Building a Multi-Purpose Radio Programmer
This page describes how to build an RS-232 to TTL level converter
that can be used to program quite a few different types of amateur and
commercial radios and pagers. It has been used successfully with the
Kenwood TH-G71A, Yaesu FT-2600M, Yaesu FT-8800M, Motorola GM300, and
Motorola Minitor III. It will probably work just fine with similar
radios, but use at your own risk.
A schematic of the programmer is below. The circuit uses a MAX232
IC, which converts the +/- 12V RS232 signals from your computer to 0-5V
TTL signals that the pager uses. A 9V battery powers the circuit, so a
78L05 voltage regulator is used to drop the voltage down to 5 volts.
Resistor R1 and the LED just indicate that the circuit is powered, and
could be removed if desired. Resistor R2 is only needed if you want to
program Motorola GM300/Radius radios or other radios that have a single
communication line and require an “open collector” (the diode that goes
with this resistor is in the interface cable…see here). See the bottom of this page for troubleshooting tips.
Part Description All Electronics Part #
U1 MAX232 SP232ACP
U2 LM7805 7805T
C1,C2,C3,C4 10uF electrolytic capacitor 10/16VR
R1 1k ohm resistor 1K-1/4
R2 10k ohm resistor 10K-1/4
D1 LED LED-2
P1 DB9 Connector DB-9S and DB-9H
J1 Stereo Jack MJW-20
S1 SPST Switch MTS-4PC
used a 3.5mm stereo jack for the connector on the “radio” side of the
interface, since it’s a readily available and inexpensive 3-conductor
connector. I built the circuit on a prototyping PC board available at
RadioShack. A few pictures of the completed programmer are shown below
for reference. You'll need to build an interface cable in order to use
this programmer with a radio or pager. For some examples, see the Interface Cables page.
Hints and Troubleshooting
Here are a few things to check if your circuit doesn’t work the first time (it never does for me!)
polarity of the capacitors does matter! The curved line on the
schematic is negative, the straight line is positive. C1 is the one
that usually gets messed up, since the positive terminal of the
capacitor goes to circuit ground. Counter intuitive, but that's the way
it has to be.
MAX232 is a level converter that changes RS232 voltage levels to TTL
voltage levels. RS232 uses +12V to represent a "0" and -12V to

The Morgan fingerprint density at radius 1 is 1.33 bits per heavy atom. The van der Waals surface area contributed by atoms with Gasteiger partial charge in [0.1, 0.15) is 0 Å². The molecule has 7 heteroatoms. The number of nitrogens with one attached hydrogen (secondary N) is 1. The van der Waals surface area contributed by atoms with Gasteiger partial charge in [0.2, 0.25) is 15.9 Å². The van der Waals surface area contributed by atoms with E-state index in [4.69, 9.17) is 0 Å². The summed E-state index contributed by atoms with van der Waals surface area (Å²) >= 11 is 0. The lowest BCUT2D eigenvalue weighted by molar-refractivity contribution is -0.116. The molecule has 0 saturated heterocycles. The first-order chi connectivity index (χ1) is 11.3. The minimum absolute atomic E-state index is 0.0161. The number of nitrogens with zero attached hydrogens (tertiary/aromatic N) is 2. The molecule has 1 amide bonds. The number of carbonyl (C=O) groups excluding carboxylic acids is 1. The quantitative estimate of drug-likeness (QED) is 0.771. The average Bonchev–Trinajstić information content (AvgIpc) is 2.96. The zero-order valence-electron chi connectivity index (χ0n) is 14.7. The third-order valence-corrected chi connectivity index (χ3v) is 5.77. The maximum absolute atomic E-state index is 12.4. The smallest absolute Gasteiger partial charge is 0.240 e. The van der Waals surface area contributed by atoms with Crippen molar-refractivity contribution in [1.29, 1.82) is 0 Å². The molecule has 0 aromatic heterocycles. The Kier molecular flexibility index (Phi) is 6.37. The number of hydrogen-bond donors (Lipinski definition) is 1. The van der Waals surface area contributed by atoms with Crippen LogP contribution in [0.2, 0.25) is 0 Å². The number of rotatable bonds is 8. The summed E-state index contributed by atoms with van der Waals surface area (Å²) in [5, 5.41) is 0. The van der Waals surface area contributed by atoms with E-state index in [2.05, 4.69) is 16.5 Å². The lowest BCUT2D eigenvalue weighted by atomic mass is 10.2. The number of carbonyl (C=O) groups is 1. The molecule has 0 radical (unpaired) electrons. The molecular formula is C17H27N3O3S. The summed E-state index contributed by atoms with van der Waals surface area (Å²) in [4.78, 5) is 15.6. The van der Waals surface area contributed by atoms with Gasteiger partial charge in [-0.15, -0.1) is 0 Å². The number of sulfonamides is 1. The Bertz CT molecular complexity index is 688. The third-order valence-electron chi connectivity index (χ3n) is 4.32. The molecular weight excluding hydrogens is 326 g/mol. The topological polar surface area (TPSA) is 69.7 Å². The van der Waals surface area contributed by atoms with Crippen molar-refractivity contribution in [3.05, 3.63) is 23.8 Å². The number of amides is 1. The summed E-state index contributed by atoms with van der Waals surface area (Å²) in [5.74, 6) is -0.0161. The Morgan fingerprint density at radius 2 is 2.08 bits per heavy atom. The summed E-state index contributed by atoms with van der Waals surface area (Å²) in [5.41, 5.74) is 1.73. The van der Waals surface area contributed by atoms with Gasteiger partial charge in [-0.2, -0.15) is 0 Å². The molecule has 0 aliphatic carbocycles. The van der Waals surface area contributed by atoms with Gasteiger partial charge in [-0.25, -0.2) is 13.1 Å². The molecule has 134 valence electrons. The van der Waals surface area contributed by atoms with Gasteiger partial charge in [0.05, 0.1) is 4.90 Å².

represent a "1". TTL levels are 0V for a "0" and +5V for a "1". So, to
see if the circuit is working, measure the voltage on pin 3 of the DB9
when it is plugged into the computer. This would be the voltage between
pin 3 and pin 5 (GND). If the voltage is -12V, the voltage on pin 13 of
the MAX232 should also be -12V (since it's a direct connection to the
DB9 pin 3), and the voltage on pin 12 should be +5V. If the voltage at
pin 3 of the DB9 is +12V, the voltage on pin 12 of the MAX232 should be
zero. That covers the path from the computer to the pager. To check
from the pager to the computer check the voltage on pin 11 of the
MAX232 with the pager connected and in programming mode. If the voltage
is zero, then pin 14 on the MAX232 should be at +12V (it will probably
be more like +8V, but that's good enough). If the voltage on pin 11 of
the MAX232 is at 2.5V or higher, then the voltage on pin 14 of the
MAX232 should be -8 to -12V.
· Here is a link to the datasheet of the MAX232, if you don't have one already http://pdfserv.maxim-ic.com/en/ds/MAX220-MAX249.pdf
you have an oscilloscope it makes troubleshooting much easier...you can
trace the serial data through the circuit to see where it's not getting
of the more common mistakes when building circuits like these are
getting the TX and RX accidentally swapped somewhere in the circuit.
Be sure to check this. Note: The original version of the schematic on
this document had the TX and RX lines swapped on the DB9 connector.
(DOH!) If you’re using an old schematic be sure to correct this.